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Material Selection in Green Design and Environmental Cost AnalysisEPA Grant Number: R829598
Title: Material Selection in Green Design and Environmental Cost Analysis
Investigators: Lin, Li , VanBenschoten, John E. , Vena, John
Institution: The State University of New York at Buffalo
EPA Project Officer: Karn, Barbara
Project Period: January 1, 2002 through December 31, 2004
Project Amount: $325,000
RFA: Technology for a Sustainable Environment (2001) RFA Text | Recipients Lists
Research Category: Sustainability , Pollution Prevention/Sustainable Development
Description:As corrective efforts to remedy environmental damages have proven insufficient, ineffective, and increasingly costly, it is most effective to prevent the adverse impact to the environment from the very source by designing and manufacturing environmentally friendly "green products." To fill the critical research gap in design evaluation of products' environmental impact, this research has the following objectives: (1) to develop a methodology for material selection in green design by evaluating the products' end-of-life environmental impact to human health by toxic emission from the materials used; (2) to analyze the environmental cost in green design by considering cost to the manufacturer and cost to society, and evaluating the significance of product recovery options; and to collaborate with the industry and conduct a multidisciplinary industrial study of selected industrial products using the developed methodology for validation and further development. Using the material selection methodology and the environmental cost analysis, design engineers will be able to compare product design alternatives to reach acceptable, consistent and environmentally conscious design decisions.
Approach:This research will first develop a material selection methodology in design to assess a product's environmental impact. Using product data on materials directly from BOM information in CAD/PDM systems and by analyzing ease of disassembly, the research uses a number of metrics to measure the product's end-of-life environmental impact in terms of toxicity, including Aversive-Health-Effect Parameters (Raleigh et al. 1995, J. Environ. Eng.), and the Carnegie Mellon University-Equivalent Toxicity (Horvath et al. 1994, Environ. Sci. & Tech.). The analysis of cost to the manufacturer and cost to society realistically represent the impact of the recovery options at the product's end-of-life. Various product recovery options are analyzed, including maintainability/serviceability, reuse, re-manufacturing, and recycling. Through the modeling of cost to the manufacturer and cost to society, the tradeoffs and sensitivity of total environmental cost to these recovery options are discussed. To provide support to the design decision-makers, a multi-objective optimization problem is formulated to minimize the product's environmental impact. It considers toxicity of the materials used, product recoverability, and un- recovered portion of the product at its end-of-life.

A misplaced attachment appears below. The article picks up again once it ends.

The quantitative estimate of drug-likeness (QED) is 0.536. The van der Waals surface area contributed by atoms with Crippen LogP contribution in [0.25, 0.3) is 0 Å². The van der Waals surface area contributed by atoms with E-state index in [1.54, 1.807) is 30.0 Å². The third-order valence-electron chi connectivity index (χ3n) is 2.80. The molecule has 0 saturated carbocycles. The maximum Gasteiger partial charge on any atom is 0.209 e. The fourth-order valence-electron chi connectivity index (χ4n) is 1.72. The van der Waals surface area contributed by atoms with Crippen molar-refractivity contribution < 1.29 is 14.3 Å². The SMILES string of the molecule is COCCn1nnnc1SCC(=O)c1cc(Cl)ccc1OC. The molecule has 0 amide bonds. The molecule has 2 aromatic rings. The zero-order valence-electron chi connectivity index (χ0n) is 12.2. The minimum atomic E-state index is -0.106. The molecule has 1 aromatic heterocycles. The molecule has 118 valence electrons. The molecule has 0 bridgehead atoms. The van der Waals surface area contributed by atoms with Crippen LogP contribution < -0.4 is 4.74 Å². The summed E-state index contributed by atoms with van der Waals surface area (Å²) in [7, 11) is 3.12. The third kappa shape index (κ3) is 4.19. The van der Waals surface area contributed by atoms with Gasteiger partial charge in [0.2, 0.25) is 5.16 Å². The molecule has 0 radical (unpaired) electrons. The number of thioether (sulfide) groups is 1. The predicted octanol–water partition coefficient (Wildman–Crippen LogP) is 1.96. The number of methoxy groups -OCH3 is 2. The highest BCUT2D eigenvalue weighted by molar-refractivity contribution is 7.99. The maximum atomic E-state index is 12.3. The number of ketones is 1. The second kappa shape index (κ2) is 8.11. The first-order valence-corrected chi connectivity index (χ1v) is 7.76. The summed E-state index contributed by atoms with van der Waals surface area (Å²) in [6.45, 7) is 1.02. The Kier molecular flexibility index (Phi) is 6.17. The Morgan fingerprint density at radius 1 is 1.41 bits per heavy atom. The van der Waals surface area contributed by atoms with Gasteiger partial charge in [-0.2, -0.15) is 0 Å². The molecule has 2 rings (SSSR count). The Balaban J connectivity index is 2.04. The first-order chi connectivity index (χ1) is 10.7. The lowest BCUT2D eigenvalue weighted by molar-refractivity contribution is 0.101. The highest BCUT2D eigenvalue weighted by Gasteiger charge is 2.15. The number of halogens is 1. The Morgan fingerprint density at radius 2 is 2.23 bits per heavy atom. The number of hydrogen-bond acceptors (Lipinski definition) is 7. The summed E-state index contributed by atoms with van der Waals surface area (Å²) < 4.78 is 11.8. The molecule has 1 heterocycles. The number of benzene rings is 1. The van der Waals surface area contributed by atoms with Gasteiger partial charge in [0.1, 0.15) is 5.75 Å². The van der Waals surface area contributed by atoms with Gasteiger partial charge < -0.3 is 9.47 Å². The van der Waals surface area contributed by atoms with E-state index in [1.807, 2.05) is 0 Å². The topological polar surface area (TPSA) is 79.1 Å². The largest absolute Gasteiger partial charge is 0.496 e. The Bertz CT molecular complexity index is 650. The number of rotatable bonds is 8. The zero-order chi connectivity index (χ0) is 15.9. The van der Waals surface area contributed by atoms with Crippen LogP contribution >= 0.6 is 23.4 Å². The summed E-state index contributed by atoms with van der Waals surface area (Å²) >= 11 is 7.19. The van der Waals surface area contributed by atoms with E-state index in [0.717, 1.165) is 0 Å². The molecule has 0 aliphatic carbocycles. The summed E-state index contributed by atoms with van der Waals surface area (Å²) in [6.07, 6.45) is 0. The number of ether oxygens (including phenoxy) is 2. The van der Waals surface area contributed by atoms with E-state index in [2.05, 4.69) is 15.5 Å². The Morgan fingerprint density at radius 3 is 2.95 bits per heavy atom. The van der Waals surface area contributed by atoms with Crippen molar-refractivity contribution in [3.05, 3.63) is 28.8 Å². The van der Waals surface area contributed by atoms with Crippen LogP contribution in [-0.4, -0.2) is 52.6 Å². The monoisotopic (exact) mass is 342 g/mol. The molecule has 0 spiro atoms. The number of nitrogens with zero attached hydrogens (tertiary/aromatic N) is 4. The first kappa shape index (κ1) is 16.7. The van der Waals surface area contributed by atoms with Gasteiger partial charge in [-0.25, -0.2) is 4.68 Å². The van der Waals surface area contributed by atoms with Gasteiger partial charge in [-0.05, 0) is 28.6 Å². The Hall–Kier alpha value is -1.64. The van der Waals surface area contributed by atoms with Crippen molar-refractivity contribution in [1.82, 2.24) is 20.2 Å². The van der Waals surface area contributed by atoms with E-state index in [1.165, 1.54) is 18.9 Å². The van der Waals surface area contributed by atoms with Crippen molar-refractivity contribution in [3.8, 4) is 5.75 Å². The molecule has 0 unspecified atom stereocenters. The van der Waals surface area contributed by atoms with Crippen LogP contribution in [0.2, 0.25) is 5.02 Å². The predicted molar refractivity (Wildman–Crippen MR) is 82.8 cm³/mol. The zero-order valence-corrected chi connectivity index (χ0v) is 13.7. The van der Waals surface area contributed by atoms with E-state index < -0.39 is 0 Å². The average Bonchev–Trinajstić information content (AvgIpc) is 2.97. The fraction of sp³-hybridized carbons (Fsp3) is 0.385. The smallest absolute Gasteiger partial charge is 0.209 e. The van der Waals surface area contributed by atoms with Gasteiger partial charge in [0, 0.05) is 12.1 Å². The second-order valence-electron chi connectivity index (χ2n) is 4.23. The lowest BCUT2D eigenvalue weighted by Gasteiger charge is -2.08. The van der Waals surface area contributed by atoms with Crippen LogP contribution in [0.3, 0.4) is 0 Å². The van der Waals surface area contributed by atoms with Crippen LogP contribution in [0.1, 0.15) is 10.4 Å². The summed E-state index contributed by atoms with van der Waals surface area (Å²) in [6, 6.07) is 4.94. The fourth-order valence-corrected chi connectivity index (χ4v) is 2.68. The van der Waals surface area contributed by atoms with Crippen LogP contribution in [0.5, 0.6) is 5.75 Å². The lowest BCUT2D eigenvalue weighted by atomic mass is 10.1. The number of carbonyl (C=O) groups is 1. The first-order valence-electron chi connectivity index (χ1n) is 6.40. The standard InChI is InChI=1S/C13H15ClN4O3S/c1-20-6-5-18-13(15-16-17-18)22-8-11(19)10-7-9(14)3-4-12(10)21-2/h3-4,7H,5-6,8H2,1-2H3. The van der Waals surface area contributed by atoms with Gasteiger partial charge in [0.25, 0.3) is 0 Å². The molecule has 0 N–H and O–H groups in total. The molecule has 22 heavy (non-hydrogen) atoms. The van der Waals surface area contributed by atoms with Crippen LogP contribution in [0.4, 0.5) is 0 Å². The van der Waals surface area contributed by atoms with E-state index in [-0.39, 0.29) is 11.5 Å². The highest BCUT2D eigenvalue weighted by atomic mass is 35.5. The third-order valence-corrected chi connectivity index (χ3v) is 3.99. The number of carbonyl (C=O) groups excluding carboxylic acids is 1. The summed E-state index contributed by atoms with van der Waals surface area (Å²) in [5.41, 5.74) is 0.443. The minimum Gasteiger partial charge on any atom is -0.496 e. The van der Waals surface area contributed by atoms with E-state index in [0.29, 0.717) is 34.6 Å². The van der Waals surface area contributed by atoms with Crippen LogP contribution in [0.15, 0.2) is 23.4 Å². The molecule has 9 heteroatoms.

A multidisciplinary research team (Industrial Engineering, Environmental Engineering, and Social and Preventive Medicine) will collaborate with an industrial partner, Xerox Corporation, to conduct a study of selected products from Xerox. The study will not only validate the developed methodology on material selection in green design, but also explore opportunities to extend the research in environmental cost analysis to include user cost.
Expected Results:The material selection methodology will enable design engineers to represent products in an extended BOM structure and include material information. Using the relational database for materials, emission and toxicity, it provides invaluable decision support to design engineers in evaluating a product's environmental impact by minimizing its adverse effects to human health.
Taking a "prevention at source" approach, the methodology will fill the critical research gap identified in the literature review. It will not only demonstrate viable solutions to design engineers for making sound design decisions for protecting the environment, but also extend the "cradle?to?grave perspective to a "cradle?to?reincarnation" and even "cradle?to?cradle" treatment by considering all recovery options, including maintain/service, reuse, re- manufacturing and recycling. Due to the significance of preventing health hazards that result from the incorrect use of materials in design and improper product recovery decisions, the potential impact of this research is to provide concrete technical support to enable well informed environmentally conscious design. Its benefit will be the well being of generations to come.